Background: Situational factors during a fall among three common types of fractures of the distal forearm, hip, and vertebrae among older women in Taiwan were investigated. Methods: In 2016 ~ 2017, study participants were identified from those aged ≥65 years who visited emergency departments due to a fall in two university-affiliated hospitals in Taipei. In addition to individual characteristics, situational factors during the fall (location, activity, change of center of mass, fall mode, fall direction, initiating a protective response, and being hit) were collected. A sample of 203 distal-forearm fractures, 189 vertebral fractures, and 375 hip fractures was recruited, while 717 women with a soft-tissue injury were used as a control group. The identification of situational risk factors for each type of fracture was validated by using those who sustained one of the other two types of fracture as a control group. Results: After adjusting for age and other individual characteristics, compared to soft-tissue injuries, distal-forearm fractures were significantly more likely to occur with slips (odds ratio [OR] = 11.0; 95% confidence interval [CI] = 4.76 ~ 25.4), trips (OR = 3.40; 95% CI = 1.42 ~ 8.17), step-downs (OR = 4.95; 95% CI = 2.15 ~ 11.4), and from sideways falls (OR = 1.73; 95% CI = 1.12 ~ 2.67) and significantly less likely to occur indoors (OR = 0.62; 95% CI = 0.42 ~ 0.90) or from backwards falls (OR = 0.62; 95% CI = 0.41 ~ 0.95). Hip fractures were significantly more likely to occur with step-downs (OR = 1.76; 95% CI = 1.13 ~ 2.75) and from backwards (OR = 3.16; 95% CI = 2.15 ~ 4.64) or sideways falls (OR = 5.56; 95% CI = 3.67 ~ 8.41) and significantly less likely when hitting an object (OR = 0.26; 95% CI = 0.13 ~ 0.52) or initiating a protective response (OR = 0.58; 95% CI = 0.36 ~ 0.93). Vertebral fractures were significantly more likely to occur with slips (OR = 2.42; 95% CI = 1.30 ~ 4.50), step-downs (OR = 2.53; 95% CI = 1.43 ~ 4.48), and backwards falls (OR = 2.15; 95% CI = 1.39 ~ 3.32). Similar results were found in the validation analyses. Conclusions: Large variations in situational risk factors for the three types of fracture in older women existed. A combination of individual and situational risk factors may display a more-comprehensive risk profile for the three types of fracture, and an intervention that adds training programs on safe landing strategies and effective compensatory reactions may be valuable in preventing serious injuries due to a fall.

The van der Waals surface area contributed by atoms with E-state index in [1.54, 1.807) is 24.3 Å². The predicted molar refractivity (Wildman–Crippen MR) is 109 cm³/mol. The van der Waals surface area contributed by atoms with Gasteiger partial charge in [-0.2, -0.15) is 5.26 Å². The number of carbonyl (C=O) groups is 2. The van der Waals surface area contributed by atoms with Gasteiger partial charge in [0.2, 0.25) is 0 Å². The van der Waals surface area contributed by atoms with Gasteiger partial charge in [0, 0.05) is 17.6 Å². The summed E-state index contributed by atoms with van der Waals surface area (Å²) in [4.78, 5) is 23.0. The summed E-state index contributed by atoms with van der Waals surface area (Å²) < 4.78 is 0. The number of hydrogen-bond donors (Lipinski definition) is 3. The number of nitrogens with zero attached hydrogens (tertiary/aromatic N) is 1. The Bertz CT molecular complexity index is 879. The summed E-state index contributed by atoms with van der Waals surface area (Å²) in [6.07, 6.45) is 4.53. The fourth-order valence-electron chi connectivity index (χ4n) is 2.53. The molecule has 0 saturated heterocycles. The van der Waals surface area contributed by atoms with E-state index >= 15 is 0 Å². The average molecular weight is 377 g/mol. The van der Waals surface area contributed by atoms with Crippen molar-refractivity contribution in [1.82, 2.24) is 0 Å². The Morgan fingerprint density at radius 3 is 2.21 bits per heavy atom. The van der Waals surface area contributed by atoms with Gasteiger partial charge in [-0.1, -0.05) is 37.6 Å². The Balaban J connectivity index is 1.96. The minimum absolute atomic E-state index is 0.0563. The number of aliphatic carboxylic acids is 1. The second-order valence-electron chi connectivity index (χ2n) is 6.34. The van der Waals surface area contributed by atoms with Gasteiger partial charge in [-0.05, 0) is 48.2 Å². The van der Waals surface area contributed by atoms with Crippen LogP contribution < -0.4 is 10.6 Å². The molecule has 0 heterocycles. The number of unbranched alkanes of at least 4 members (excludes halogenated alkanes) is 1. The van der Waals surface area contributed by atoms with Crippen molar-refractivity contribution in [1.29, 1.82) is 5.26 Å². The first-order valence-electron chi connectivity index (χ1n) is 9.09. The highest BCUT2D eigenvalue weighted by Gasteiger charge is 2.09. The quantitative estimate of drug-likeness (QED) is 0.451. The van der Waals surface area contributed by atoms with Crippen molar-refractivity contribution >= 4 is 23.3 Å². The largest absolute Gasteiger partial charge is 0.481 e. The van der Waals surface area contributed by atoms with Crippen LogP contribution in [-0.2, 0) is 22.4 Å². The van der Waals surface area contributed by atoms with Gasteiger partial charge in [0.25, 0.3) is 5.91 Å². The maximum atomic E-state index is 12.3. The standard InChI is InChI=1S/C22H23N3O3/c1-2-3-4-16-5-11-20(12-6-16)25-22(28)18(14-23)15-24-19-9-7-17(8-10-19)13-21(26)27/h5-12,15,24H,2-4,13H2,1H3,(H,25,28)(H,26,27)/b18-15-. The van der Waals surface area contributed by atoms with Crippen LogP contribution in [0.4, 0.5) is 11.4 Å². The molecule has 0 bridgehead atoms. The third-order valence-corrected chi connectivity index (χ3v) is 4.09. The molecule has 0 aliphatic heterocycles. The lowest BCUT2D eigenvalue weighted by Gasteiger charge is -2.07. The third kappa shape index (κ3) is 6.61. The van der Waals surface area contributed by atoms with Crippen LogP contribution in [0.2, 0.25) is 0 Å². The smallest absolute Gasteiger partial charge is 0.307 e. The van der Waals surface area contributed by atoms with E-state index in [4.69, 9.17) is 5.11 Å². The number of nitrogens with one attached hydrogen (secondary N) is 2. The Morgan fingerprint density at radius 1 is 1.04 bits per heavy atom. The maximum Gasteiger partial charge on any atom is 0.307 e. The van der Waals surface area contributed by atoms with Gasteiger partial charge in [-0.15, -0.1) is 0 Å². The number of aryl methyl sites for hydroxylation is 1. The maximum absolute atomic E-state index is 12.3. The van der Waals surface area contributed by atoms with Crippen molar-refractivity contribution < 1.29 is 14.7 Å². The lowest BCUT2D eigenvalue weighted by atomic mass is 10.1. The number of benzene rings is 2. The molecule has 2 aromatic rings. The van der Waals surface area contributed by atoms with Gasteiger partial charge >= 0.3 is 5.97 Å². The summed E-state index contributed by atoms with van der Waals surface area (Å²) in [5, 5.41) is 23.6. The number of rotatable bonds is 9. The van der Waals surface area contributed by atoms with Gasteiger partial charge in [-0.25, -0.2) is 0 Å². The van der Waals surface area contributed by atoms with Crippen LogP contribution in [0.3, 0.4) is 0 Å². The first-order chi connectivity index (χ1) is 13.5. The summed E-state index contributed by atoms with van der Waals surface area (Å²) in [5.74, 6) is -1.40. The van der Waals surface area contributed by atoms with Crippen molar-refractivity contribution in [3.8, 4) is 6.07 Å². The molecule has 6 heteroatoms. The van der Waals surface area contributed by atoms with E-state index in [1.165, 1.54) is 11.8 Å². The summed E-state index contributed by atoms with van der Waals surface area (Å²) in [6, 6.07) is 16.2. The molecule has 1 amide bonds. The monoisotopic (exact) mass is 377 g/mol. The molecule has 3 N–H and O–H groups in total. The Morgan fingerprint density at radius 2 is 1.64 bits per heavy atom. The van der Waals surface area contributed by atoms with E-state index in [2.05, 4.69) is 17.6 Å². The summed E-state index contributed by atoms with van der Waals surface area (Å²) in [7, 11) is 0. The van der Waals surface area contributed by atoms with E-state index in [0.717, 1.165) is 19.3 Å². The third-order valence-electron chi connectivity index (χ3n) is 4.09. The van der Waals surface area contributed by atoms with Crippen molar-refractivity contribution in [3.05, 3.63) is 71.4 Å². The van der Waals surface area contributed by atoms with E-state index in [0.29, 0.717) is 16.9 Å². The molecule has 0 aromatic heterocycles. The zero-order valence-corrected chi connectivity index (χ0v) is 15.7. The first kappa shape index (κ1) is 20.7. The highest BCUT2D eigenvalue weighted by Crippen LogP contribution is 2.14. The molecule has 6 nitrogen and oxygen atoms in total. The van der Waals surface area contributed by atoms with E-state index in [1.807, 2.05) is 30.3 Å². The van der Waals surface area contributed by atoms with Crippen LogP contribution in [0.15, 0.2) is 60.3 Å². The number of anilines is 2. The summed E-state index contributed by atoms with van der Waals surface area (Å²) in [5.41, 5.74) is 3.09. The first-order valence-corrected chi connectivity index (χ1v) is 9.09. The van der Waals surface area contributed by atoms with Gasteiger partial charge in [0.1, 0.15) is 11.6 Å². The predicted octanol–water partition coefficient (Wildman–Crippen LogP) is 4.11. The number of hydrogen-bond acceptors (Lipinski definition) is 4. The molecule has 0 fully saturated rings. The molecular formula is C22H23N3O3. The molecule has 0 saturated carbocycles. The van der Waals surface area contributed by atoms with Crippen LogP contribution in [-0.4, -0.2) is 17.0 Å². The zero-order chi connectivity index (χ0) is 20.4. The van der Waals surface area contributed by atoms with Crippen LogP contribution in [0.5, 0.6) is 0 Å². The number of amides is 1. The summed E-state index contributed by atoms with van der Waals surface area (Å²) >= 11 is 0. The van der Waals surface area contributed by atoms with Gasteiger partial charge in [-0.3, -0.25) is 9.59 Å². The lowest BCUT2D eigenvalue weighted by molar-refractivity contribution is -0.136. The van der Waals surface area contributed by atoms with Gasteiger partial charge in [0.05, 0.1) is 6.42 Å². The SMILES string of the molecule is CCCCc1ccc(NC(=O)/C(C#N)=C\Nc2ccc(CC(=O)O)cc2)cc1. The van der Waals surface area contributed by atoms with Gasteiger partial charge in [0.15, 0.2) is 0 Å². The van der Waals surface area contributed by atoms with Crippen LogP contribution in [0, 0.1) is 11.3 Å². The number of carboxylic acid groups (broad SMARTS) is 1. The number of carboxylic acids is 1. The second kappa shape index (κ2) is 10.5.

ASJC Scopus subject areas